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Determining if your product or innovation should be considered a component or an accessory is a critical early-life cycle inflection point. In fact, the distinction between the two terms has long been the subject of debate and interpretation.

In August 2017, the FDA began a new effort to classify a “list of [medical device] accessories that the Agency believes are suitable for distinct classification into class I.”  However, this effort lead to even more questions and less understanding between the classification designations and the actual device.

Let’s try to break this down to help with the clarification process:

  • What does the FDA consider an accessory versus a component?
    • An accessory is intended to support, supplement, and/or augment the performance of one or more devices, often called “parent devices”. It is considered a finished device—meaning it is ready for use or capable of functioning.
    • component (in 21CFR 820.3) is defined as “…any raw material, substance, piece, part, software, firmware, labeling or assembly which is intended to be included as part of the finished, packaged and labeled device.” In other words, it would serve no direct medical purpose by itself, in the form that you deliver, and you are not selling directly to patients/end users/health care providers.
    • 21CFR 807.65(a) explicitly exempts “a manufacturer of raw materials or components to be used in the manufacture or assembly of a device…”  This means the parts or sub-components that go into make a device are exempt from Registration. The creator of the final device bears the burden of Registration.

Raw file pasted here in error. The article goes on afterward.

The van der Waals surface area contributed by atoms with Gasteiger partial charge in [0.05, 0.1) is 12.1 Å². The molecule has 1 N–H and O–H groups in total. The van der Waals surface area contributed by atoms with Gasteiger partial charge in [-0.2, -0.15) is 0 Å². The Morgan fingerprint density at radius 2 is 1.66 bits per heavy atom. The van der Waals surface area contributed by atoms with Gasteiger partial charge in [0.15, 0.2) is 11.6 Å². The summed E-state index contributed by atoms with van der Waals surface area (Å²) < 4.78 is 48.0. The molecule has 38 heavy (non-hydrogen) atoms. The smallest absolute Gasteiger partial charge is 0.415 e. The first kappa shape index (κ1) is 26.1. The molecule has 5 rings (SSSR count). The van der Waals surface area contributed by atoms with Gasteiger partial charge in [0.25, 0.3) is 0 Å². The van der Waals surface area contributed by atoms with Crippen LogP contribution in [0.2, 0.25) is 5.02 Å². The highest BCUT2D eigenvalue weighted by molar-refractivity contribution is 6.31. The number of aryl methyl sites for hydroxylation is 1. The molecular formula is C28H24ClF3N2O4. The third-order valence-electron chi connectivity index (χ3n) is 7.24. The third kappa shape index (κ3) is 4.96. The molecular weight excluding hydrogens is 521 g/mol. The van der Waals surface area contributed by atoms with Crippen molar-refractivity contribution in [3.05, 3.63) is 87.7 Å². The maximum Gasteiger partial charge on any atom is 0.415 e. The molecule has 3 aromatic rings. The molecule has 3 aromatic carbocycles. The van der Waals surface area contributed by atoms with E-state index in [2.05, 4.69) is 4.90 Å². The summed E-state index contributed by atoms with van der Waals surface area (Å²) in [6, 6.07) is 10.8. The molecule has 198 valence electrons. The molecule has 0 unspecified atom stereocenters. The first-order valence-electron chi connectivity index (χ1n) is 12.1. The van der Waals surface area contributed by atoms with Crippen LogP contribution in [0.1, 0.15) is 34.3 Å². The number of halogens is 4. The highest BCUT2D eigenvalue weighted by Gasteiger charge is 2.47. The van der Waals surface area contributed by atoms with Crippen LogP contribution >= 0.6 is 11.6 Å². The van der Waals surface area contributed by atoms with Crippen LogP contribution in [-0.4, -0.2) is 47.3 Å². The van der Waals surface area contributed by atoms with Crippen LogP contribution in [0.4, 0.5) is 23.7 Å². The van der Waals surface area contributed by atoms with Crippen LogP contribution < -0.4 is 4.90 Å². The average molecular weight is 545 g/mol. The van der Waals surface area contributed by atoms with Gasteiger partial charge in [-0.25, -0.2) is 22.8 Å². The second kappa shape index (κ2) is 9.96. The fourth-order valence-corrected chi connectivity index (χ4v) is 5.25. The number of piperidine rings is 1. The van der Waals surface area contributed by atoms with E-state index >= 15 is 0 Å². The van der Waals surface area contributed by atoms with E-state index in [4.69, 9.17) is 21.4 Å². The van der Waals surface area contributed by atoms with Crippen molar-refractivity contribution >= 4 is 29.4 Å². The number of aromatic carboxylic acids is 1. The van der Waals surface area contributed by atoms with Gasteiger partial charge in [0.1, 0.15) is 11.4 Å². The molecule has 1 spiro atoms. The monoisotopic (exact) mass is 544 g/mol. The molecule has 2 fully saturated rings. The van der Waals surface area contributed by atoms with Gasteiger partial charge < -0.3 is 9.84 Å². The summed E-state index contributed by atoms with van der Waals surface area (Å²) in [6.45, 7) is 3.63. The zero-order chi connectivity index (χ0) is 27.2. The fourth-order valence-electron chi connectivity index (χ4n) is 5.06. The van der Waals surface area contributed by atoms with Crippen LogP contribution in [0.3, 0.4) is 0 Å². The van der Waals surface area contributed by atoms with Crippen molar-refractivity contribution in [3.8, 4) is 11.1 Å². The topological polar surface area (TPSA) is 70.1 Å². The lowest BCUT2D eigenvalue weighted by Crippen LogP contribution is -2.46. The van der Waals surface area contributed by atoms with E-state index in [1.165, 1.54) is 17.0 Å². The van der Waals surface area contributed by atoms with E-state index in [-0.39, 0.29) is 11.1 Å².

Let’s talk about some possible scenarios where this designation is important.

Company A makes sensors that are incorporated into a finished blood monitor made by Company T.

  • According to the FDA, Company A’s sensors are components that are exempt from Registration. The sensors, as delivered, cannot be used in their existing form. Nor are they packaged or labeled for consumer or physician use.
  • Company T will file with the FDA for their finished device—using a premarket application (510K submission).

Company M makes a coupler that can fit any endoscope on the market today.

  • This coupler is classified as an accessory by the FDA because it is a fully-functional product that can be added or used in conjunction with another regulated finished good
  • Accessories, unless exempt, may need their own 510K—it’s important to work with experiences regulatory experts to ensure your product is properly classified.

In order to avoid unnecessary regulatory delays, thought must be given to the differences between an accessory and a component. The fine line between the two, if left unidentified, can make a difference in the overall success of the submission.

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